Cisco buys digital signage company

Cisco buys digital signage company

Cisco bought Tivella for networked digital signage technology

Cisco Systems is taking it to the storefront, the stadium and possibly even the streets by acquiring a digital signage company.

The acquisition of privately-held Tivella will let the networking vendor extend its video, image and information distribution system beyond desktops, director and general manager of Cisco's Digital Media Management division, Thomas Wyatt, said.

US-based Tivella was founded in 2001 and has just 10 employees, most of whom work in California, near Cisco's home town of San Jose. They will join Cisco's Emerging Markets Technology Group. Terms of the deal were not disclosed.

Cisco is branching out in many new directions, with a particular emphasis on video, executives said this week at the company's C-Scape analyst conference in San Jose. At the conference, president and CEO, John Chambers, demonstrated networked electronic signs using technology from Tivella, which has had a partnership with Cisco for a few years, according to Wyatt.

The Cisco Digital Media System, introduced in September, lets enterprises create, schedule and publish content to desktops via the Cisco Video Portal interface. That content could include video on demand for training or live messages to employees.

Through Tivella's technology, Cisco can bring that kind of content to monitors and TVs in stores and other public places, Wyatt said. The company's Piccolo Media Players are small, lightweight devices with a wide range of display interfaces for use with different kinds of screens, including analog TVs. No PC is needed and they can be powered via Ethernet, without a local electrical socket. Linked via an IP (Internet Protocol) network, they could display constantly updated messages or video tailored to the place where each is located.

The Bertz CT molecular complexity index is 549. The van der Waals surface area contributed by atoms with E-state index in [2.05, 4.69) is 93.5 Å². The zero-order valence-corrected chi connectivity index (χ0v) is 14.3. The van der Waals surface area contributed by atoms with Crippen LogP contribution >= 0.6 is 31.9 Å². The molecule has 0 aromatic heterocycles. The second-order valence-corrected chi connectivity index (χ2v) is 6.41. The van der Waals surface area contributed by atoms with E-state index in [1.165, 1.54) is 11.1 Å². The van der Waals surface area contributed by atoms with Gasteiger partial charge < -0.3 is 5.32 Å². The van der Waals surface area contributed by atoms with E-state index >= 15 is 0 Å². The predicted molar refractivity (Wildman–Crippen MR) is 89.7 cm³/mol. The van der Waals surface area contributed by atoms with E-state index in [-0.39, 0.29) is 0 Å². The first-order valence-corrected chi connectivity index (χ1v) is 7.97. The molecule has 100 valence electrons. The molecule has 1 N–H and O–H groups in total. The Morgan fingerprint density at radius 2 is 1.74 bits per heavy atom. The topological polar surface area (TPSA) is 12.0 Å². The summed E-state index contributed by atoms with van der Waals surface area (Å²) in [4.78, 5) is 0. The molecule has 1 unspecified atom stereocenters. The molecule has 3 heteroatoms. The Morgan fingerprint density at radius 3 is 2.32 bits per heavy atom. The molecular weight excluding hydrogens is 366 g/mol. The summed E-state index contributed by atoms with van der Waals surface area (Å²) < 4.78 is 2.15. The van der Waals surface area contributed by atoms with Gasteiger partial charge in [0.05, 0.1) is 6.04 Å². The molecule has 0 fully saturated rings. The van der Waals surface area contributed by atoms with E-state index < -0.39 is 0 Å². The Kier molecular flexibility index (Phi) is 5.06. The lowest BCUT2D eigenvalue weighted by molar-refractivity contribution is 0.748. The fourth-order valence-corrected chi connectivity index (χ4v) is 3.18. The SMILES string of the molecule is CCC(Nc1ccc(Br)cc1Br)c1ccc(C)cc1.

The new technology added more flexibility to public video displays, which traditionally had been standalone, manually controlled devices, Wyatt said. For example, displays in a store could be used for employee training during off hours and for up-to-date promotions while the store is open.

Networked screens, on an IP network that also included surveillance cameras and police and fire radios, could also be used for public safety, he said. For example, they could be used to direct stadium crowds to the nearest exit for evacuation.

Combining the two companies' technology, Cisco would have a suite of products in the near future for remote control and management of displays over IP, Wyatt said.

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